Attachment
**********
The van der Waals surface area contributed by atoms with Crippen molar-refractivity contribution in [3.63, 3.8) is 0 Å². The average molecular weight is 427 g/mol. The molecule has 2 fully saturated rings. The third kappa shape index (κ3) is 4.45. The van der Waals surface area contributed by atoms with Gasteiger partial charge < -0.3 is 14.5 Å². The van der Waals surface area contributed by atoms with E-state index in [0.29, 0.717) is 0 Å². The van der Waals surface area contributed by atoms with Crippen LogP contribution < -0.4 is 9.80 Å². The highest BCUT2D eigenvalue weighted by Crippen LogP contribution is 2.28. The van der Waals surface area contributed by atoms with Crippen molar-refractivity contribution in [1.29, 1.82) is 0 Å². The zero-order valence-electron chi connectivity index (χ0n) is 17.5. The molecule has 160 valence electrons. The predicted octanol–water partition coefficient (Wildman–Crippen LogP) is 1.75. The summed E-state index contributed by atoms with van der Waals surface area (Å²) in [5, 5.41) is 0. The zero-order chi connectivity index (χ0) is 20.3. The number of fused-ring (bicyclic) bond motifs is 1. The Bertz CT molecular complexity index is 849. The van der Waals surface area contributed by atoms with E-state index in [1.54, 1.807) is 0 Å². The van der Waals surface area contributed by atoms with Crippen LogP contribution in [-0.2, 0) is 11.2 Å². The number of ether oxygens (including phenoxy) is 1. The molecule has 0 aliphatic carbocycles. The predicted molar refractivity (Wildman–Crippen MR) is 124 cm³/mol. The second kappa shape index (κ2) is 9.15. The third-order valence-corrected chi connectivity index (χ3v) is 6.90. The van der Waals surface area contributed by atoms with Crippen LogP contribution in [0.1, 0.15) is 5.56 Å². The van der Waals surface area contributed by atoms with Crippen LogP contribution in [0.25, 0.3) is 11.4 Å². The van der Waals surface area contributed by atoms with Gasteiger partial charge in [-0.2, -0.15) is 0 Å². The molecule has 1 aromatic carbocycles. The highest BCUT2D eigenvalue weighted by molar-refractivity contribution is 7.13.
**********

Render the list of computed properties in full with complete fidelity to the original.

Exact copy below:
The van der Waals surface area contributed by atoms with Crippen molar-refractivity contribution in [3.63, 3.8) is 0 Å². The average molecular weight is 427 g/mol. The molecule has 2 fully saturated rings. The third kappa shape index (κ3) is 4.45. The van der Waals surface area contributed by atoms with Gasteiger partial charge < -0.3 is 14.5 Å². The van der Waals surface area contributed by atoms with E-state index in [0.29, 0.717) is 0 Å². The van der Waals surface area contributed by atoms with Crippen LogP contribution < -0.4 is 9.80 Å². The highest BCUT2D eigenvalue weighted by Crippen LogP contribution is 2.28. The van der Waals surface area contributed by atoms with Crippen molar-refractivity contribution in [1.29, 1.82) is 0 Å². The zero-order valence-electron chi connectivity index (χ0n) is 17.5. The molecule has 160 valence electrons. The predicted octanol–water partition coefficient (Wildman–Crippen LogP) is 1.75. The summed E-state index contributed by atoms with van der Waals surface area (Å²) in [5, 5.41) is 0. The zero-order chi connectivity index (χ0) is 20.3. The number of fused-ring (bicyclic) bond motifs is 1. The Bertz CT molecular complexity index is 849. The van der Waals surface area contributed by atoms with E-state index in [1.54, 1.807) is 0 Å². The van der Waals surface area contributed by atoms with Crippen LogP contribution in [-0.2, 0) is 11.2 Å². The number of ether oxygens (including phenoxy) is 1. The molecule has 0 aliphatic carbocycles. The predicted molar refractivity (Wildman–Crippen MR) is 124 cm³/mol. The second kappa shape index (κ2) is 9.15. The third-order valence-corrected chi connectivity index (χ3v) is 6.90. The van der Waals surface area contributed by atoms with Crippen LogP contribution in [0.1, 0.15) is 5.56 Å². The van der Waals surface area contributed by atoms with Crippen LogP contribution in [0.25, 0.3) is 11.4 Å². The van der Waals surface area contributed by atoms with Gasteiger partial charge in [-0.2, -0.15) is 0 Å². The molecule has 1 aromatic carbocycles. The highest BCUT2D eigenvalue weighted by molar-refractivity contribution is 7.13.